With $25 million dollars in new funding, the Federal Government is planning to crack down on employee misclassifications by businesses. Both the IRS and the Department of Labor are looking for companies that are misclassifying workers as “subcontractors” or “independent contractors” as a way to avoid taxes, insurance and other regulatory requirements.
Just because you label someone as an subcontractor does not necessarily make them one. Time after time when talking with business owners I ask them about their employee situation and get the response “I don’t have employees, I just give my laborers 1099’s and have them sign a subcontractor agreement”. Just because a company takes these steps, does not mean that they are not in violation of the law.
The degree of control that a company maintains over workers is central to determining whether or not the worker is an employee. The answers to the following questions, when taken as a whole, give a great indication as to how a worker should be classified.
Is or does the worker:
(1) maintain a separate business with the individual’s own office, equipment, materials, and other facilities;(2) hold or has applied for a federal employer identification number or has filed business or self-employment income tax returns with the federal Internal Revenue Service
(3) operating under contract to perform the specific services for the person for specific amounts of money and under which the individual controls the means of performing the services;
(4) incurring the main expenses related to the services that the individual is performing for the person under the contract;
(5) responsible for the satisfactory completion of the services that the individual has contracted to perform for the person and is liable for a failure to complete the services;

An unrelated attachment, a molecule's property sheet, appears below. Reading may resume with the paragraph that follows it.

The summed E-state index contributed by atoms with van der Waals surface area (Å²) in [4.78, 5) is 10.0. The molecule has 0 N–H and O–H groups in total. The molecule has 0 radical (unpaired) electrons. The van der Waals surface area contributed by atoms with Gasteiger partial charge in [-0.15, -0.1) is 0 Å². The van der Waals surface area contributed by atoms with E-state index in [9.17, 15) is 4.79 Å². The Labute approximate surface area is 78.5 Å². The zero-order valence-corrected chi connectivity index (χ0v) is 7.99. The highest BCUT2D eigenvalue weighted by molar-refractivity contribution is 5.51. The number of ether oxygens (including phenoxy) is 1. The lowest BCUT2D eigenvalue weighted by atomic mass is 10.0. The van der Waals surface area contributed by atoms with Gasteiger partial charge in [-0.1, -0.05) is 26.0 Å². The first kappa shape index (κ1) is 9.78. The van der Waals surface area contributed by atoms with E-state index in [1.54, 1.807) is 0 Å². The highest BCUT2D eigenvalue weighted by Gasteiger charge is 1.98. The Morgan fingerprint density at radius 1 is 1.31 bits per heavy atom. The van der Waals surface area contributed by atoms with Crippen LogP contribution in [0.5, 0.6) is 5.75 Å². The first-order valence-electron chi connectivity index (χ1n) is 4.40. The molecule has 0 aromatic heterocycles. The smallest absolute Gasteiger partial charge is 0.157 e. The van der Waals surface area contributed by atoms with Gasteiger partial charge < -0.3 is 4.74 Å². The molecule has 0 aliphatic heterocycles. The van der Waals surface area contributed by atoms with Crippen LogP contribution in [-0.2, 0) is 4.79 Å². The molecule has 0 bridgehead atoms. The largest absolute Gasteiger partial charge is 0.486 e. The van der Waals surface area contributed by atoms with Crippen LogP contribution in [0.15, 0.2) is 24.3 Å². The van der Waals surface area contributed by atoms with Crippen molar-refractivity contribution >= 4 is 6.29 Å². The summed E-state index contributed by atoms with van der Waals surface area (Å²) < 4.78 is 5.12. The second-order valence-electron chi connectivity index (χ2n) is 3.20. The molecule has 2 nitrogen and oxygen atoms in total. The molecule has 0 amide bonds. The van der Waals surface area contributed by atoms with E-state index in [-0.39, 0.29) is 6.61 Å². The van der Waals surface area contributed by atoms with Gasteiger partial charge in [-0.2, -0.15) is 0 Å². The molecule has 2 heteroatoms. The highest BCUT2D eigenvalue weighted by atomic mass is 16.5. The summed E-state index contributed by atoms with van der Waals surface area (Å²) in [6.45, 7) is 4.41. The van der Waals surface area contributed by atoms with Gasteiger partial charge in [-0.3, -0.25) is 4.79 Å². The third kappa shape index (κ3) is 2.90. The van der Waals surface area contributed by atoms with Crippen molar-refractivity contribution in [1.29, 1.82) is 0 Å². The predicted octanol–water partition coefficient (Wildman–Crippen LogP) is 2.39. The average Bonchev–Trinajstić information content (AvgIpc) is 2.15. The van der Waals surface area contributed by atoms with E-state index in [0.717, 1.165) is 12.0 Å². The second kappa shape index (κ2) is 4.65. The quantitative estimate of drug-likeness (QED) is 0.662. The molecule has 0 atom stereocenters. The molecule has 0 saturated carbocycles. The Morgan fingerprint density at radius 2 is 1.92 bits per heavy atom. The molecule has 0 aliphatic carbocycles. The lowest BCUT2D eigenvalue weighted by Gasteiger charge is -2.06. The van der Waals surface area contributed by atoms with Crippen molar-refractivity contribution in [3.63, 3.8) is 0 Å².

(6) receive compensation from the person for the services performed under the contract on a commission or per-job or competitive bid basis and not on any other basis (ie not hourly pay only)
(7) realize a profit or suffer a loss under the contract to perform services;
(8) have continuing or recurring business liabilities or obligations; and
(9) the success or failure of the individual’s business depends on the relationship of business receipts to expenditures.
The answers to these questions are looked at on the whole, so the fact that having a subcontractor agreement may satisfy question #3, if all the other factors make it appear that the worker is an employee, then the company is still in violation of the law.
Having employees involves many responsibilities. There are additional taxes that need to be paid, workers compensation insurance to carry, and many other considerations. However, these considerations are small compared to the fines and other repercussions if your company is caught in violation of the law.
While it may save money in the short term, it is illegal to fraudulently treat someone as an independent contractor if they are actually an employee. In the long term this can cause a range of problems. If you are labeling someone an independent contractor and they are seriously injured while working for you, you can still be held responsible. There are many other scenarios in which the business owner does not come out ahead in the long run. > Take a look at your company. If you are improperly labeling your workers it may be time to consider taking the step of having true employees and the responsibilities they come with.